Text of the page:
Our Numbers are 70,000 strong,
In the shadow of Mount Vesuvius,
Our Swords are sharp and our spears are long!”

“Mighty Rome quake and quiver in your boots,
We stand united, we stand as one,
We will shake your foundation to the roots,
We are free, your days as our over lords are done.”

The loss triggered the Senate to sound the alarm,
Something had to be done about this rebellion,
Crassus volunteered to act as the military arm
Of eight legions, fifty thousand fighting men

A Sacrifice to Mars was made,
Crassus and his army marched off to war,
With much pomp, pageantry and great parade,
Fifty thousand fighting men, if not more

Fifty thousand men, hardened by battle,
The cruel and ruthless Crassus at the head,
Sent to slaughter human sheep and cattle,
And squash the rabble this dog, Spartacus led

They marched for weeks before their first encounter,
The opening salvo of a long arduous grind,
Mummius with two legions were to maneuver,
Circle and take Spartacus from behind

Seizing on the opportunity, prematurely Mummius attacked,
But Spartacus and his men tore through their ranks,
Crassus and his six remaining legions pushed back,
Spartacus was unable to break Roman Phalanx

The first battle to Crassus went,
He began to push Spartacus south through Lucania,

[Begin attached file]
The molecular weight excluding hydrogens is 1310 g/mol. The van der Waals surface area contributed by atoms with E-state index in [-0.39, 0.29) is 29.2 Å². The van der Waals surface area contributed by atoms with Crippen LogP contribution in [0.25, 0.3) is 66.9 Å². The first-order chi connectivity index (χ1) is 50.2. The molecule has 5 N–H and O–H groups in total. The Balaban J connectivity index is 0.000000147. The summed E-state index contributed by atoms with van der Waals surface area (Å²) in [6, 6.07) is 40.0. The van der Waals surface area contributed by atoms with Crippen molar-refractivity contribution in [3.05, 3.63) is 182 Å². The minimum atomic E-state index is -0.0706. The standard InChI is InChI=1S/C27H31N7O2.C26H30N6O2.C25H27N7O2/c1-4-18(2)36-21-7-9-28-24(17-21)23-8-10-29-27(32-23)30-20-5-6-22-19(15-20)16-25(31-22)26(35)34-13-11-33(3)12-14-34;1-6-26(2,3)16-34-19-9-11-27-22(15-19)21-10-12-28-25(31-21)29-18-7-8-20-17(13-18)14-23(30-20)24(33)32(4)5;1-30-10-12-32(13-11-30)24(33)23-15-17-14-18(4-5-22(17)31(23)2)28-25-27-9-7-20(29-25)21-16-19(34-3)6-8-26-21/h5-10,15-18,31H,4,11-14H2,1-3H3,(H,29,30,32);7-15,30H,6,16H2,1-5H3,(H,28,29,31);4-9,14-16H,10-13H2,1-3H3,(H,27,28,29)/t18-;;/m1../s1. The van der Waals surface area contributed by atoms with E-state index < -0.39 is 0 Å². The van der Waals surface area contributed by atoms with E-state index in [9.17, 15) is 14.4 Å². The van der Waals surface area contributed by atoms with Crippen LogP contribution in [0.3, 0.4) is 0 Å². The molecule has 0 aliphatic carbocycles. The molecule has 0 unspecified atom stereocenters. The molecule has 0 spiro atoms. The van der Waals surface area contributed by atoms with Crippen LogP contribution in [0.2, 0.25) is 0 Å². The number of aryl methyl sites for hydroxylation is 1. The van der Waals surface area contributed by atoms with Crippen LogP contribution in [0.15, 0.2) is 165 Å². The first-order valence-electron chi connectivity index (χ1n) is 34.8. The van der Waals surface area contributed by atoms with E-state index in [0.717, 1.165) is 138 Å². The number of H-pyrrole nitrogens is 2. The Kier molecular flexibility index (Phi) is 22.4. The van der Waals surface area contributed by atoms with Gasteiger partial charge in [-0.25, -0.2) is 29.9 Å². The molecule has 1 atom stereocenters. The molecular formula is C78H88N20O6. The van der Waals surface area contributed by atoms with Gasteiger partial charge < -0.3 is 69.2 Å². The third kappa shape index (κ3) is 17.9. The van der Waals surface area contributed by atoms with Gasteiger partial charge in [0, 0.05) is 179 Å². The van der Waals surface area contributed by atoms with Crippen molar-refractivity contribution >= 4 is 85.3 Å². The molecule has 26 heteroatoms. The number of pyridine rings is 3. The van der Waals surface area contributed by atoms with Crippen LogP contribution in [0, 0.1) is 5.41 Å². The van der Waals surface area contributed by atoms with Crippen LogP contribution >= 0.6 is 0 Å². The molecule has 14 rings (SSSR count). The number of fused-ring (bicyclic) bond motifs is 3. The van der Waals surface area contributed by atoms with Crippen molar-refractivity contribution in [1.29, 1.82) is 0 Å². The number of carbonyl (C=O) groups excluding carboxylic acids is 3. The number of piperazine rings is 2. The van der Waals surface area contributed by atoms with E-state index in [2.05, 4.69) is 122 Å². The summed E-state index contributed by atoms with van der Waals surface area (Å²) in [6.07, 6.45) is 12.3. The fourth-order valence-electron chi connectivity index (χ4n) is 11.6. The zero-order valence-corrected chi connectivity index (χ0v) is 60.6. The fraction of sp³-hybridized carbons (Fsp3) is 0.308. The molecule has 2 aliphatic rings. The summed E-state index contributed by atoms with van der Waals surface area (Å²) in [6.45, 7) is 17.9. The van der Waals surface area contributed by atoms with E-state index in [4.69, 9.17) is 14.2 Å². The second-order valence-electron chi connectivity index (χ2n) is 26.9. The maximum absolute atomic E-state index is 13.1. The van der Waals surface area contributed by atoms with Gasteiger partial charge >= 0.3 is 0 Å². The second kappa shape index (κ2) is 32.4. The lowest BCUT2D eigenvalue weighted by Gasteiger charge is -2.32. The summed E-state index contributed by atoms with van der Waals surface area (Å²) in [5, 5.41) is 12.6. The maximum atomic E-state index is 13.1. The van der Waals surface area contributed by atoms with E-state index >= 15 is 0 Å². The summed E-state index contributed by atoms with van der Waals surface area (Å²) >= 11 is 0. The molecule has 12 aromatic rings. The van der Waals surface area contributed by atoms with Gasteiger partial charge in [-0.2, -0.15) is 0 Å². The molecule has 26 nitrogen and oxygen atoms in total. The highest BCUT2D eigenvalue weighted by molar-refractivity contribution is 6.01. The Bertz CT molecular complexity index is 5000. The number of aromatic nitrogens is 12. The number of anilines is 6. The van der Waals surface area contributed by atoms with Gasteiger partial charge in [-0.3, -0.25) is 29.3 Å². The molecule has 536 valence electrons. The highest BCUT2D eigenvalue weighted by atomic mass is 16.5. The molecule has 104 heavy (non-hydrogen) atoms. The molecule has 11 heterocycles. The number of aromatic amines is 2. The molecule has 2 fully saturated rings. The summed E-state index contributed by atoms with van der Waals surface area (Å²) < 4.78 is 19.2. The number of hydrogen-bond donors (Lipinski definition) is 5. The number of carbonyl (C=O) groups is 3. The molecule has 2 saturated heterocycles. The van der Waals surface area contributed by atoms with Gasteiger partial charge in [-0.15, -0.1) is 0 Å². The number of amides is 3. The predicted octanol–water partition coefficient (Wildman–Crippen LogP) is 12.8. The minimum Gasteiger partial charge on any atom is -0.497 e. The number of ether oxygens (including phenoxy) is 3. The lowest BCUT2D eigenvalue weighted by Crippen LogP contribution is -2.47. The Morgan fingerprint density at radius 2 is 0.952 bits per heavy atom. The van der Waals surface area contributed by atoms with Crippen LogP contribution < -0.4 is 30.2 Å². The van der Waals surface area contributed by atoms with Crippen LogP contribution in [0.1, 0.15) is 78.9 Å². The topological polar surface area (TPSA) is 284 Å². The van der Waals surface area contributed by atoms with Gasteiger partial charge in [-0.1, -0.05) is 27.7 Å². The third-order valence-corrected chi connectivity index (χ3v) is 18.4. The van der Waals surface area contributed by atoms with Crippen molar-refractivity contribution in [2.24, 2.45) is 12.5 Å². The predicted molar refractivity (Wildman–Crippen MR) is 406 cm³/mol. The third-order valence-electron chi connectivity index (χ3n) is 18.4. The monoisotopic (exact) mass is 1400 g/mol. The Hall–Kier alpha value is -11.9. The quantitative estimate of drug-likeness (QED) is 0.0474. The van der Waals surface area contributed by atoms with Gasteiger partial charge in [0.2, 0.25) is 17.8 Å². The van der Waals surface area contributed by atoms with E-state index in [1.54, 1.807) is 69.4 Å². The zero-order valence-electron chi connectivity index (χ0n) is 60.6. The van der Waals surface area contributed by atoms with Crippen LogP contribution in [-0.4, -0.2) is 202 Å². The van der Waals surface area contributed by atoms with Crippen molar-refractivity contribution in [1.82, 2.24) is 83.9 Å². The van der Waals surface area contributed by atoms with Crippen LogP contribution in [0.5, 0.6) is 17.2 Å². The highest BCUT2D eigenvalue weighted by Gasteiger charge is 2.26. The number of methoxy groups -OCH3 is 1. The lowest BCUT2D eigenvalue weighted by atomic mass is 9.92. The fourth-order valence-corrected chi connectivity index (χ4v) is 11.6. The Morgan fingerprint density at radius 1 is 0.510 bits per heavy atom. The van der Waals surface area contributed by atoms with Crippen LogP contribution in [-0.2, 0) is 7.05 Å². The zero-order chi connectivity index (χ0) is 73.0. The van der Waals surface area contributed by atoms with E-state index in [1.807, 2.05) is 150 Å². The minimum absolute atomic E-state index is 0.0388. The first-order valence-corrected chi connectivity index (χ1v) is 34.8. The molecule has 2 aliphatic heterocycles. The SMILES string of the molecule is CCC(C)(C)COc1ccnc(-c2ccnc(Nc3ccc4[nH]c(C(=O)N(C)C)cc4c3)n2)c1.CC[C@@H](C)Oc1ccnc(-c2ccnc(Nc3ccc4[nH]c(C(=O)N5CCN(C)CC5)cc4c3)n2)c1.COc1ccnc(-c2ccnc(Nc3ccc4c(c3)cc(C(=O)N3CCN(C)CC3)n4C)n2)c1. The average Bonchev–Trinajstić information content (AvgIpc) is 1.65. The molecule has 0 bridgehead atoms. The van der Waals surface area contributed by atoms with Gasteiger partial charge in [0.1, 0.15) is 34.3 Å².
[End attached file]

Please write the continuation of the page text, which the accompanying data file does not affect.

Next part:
Spartacus lost the next few engagements,
And was hemmed in on the banks of the Strait of Messina

Bargaining for transport and passage to Sicily,
By Cicilian pirates Spartacus was betrayed,
Unable to recruit more slaves to fight for liberty,
Offering his life for those of his men, with Crassus parlayed

Crassus outright rejected the idea with a snort,
His mind was bent on punishment and pain,
But for Crassus time was running short,
Victorious, Pompey had returned from Spain

The Senate thought better to err on the side of caution,
Pompey was sent to the Servile Front to assure victory,
Carssus had Spartacus besieged, with his back to the ocean
And would not be undone, or robbed of his glory

Some of Spartacus’ men broke ranks and tried to flee,
Like dogs they were hunted down and killed,
Feral mutts put out of their misery,
The Romans were as ruthless as they were skilled

With nowhere to hide, with nowhere to run,
With every free man under his command,
The High Sele Valley, beneath the sweltering sun,
Was where Spartacus would make his final stand

The cut of steel, the bite of blade,
Side by side, one by one they fell,
Most of Spartacus’ men were slayed,
“Curse Crassus, may he burn in Hell!”

“Who is Spartacus? We are Spartacus,
Captured by Crassus’ army,” the prisoners replied,
“Who is Spartacus? We are Spartacus,
The six thousand that Crassus had crucified,
The six thousand crosses that line the Appian Way,
The ghosts that haunt the road from Capua to Rome,
Who is Spartacus and where could you find him today?
Transcending words and ideas of a dusty tome,
Where ever there is slavery and oppression,
You will find Spartacus in spirit,
Time after time, history has repeated the same lesson
So when are we going to hear it?”

T J Therien